Tag Archives: true stories

Two Songs for One Opening


J.K.Leahy memoir stories ©

“I have a song”, I told my mother over the phone. The regular 30 minute costly international call between PNG and Australia started with muffled voices. And then, depending on who had used her phone, my mother came on when the phone was passed back to her. Sometimes Mother had to find a good spot to get the best reception. And sometimes her voice changed and I knew other ears were listening. Not all will be discussed, some things will come in the future conversation.

“Hello Ma. Are you there?”

Someone is talking in the background and she is telling them to be quiet. I smiled at myself as the picture of her room flashed in my head with the village dogs barking in the background.

“Hello!”

Family discussions and on-going feuds took up the 30 minutes so quickly. As creators of art and music, my mother and I had agreed on many occasions that we would rather sing and ‘stori’ then exchange on family heartaches. Telling stories about happy occasions and things we enjoyed often took up between ten to five minutes of the entire call.

“What song?” my mother responded.

“A song for the church opening”, I replied in Bukawac.

My mother is the village composer and musician. Not me. I am a dancer, creator of crafts and beautiful things and a fisherman.I cal also catch eels but not my mother. And Mother is not a dancer so Tinang, my grandmother and my aunts taught me. My mother did not teach me to compose nor play instruments, but we still sang together. If I wanted music – she played Skeeta Davies and Jim Reeves and Elvis. She also played her flute.

“Which opening – our village one?”

We sang every day in the evenings with my grandmother when she was alive. There was a ten-pact short biblical songs we sang at dusk. They were my favourite. If we sang at home in the village, all my aunts joined in. My mother returned to the phone after telling someone to close her door.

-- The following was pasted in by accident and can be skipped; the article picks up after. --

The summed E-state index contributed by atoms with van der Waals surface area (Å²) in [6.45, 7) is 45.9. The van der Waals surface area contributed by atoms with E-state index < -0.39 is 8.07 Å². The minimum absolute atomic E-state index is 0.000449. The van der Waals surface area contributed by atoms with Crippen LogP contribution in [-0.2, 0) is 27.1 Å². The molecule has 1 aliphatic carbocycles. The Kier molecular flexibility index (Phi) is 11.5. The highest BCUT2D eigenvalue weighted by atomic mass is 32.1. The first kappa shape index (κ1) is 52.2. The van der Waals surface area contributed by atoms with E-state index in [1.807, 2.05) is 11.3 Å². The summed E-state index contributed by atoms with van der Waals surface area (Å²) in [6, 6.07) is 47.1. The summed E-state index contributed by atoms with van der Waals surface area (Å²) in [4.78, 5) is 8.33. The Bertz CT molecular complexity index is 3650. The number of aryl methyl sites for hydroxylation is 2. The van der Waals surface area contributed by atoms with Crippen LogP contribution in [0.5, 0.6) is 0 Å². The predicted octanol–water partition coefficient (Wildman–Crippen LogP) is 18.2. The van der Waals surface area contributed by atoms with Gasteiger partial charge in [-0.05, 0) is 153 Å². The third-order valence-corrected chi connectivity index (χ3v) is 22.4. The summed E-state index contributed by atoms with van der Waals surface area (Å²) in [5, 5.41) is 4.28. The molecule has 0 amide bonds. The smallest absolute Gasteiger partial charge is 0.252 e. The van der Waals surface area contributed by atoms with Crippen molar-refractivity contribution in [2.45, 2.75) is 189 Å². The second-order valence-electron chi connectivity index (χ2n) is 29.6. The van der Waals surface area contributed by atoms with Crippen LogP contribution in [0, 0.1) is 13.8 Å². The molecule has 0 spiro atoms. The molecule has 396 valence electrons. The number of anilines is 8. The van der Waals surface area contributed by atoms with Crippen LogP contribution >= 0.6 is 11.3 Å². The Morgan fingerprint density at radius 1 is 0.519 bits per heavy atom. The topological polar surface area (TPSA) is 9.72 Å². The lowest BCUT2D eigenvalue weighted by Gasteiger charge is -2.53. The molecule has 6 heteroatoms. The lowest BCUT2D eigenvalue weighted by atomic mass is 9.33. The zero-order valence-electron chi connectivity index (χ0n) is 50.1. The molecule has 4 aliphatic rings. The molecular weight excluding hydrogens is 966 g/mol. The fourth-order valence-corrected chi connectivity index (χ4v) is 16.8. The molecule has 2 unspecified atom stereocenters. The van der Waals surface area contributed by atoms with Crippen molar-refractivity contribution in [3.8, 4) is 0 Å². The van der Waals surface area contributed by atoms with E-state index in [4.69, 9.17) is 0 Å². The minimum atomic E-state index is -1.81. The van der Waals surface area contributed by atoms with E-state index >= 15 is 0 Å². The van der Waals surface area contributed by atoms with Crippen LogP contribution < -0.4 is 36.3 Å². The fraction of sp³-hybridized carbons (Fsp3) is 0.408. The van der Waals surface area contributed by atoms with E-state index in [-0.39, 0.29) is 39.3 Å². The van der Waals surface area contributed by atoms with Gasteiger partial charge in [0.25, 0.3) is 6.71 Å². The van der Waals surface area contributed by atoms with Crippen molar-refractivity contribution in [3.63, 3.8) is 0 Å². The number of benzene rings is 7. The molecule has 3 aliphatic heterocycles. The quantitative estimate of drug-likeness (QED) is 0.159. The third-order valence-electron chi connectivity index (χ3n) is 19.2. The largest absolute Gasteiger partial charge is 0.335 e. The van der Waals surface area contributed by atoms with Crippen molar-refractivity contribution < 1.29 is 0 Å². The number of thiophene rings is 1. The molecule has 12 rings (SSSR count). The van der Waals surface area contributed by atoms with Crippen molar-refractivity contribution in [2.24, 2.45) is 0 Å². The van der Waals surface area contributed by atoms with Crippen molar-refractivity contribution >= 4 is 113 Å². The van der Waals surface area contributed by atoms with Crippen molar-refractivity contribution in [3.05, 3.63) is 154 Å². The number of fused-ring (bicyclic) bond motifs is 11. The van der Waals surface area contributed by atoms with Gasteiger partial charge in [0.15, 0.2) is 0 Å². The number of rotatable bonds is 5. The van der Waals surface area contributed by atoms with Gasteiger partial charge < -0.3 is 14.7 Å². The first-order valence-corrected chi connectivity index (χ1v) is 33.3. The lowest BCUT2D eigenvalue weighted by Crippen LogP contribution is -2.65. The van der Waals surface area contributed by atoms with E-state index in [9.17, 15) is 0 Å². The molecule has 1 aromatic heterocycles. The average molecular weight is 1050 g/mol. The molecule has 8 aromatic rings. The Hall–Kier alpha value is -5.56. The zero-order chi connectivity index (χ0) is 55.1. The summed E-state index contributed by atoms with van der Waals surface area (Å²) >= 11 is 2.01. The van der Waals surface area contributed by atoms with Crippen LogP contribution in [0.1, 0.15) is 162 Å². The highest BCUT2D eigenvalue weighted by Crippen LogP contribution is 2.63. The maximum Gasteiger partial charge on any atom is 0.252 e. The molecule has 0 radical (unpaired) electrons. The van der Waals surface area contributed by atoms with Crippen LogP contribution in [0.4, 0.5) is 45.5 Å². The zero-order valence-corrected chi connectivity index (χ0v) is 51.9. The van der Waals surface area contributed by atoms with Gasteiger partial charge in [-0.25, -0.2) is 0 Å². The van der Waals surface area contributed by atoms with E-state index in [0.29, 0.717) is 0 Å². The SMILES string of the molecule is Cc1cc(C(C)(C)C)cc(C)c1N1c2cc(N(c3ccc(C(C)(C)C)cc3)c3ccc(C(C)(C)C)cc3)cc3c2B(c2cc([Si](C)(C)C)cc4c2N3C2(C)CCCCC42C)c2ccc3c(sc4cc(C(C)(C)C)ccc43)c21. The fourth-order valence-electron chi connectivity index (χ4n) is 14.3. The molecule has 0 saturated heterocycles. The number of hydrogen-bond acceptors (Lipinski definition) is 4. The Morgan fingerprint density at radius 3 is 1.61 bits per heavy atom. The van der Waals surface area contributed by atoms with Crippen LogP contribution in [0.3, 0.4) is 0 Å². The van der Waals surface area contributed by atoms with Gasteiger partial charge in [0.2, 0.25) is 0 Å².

“Do you want to hear my song?” I said.

“Yamandu? (Really?)” she said.

“Yamandu!” I repeated. That means “true”. I wanted so badly for her to focus and listen my song.

In Wagang Village, all families were asked to contribute to the new village church opening. This was last Christmas. Monetary contribution was at the forefront of this event. In the past when I was growing up, each family whether they were crafts people, hunters or fisherman would be invited to contribute what they had, made and grew. Not anymore. Money was first.

“I may not have enough to give to the church so I wanted to gift a song,” I said. That sentence went to a silent respond. I wasn’t sure if that was good or bad. I suspected it wasn’t what she anticipated. Perhaps there was more to the silence that I wasn’t aware of.

I let the silent pass. In the background I heard my sister scolding my nephew. I didn’t want to ask my mother why my sister was doing that.

I had composed this song one afternoon at my studio. It just happened. And tonight was the first my mother heard of it. She probably expected me to just send some money. She waited for me to explain.

“I will sing it for you Ma,” I said in Bukawac. “I had composed this song for the opening and you and your sisters can sing it on our behalf”.

“Okay” she said.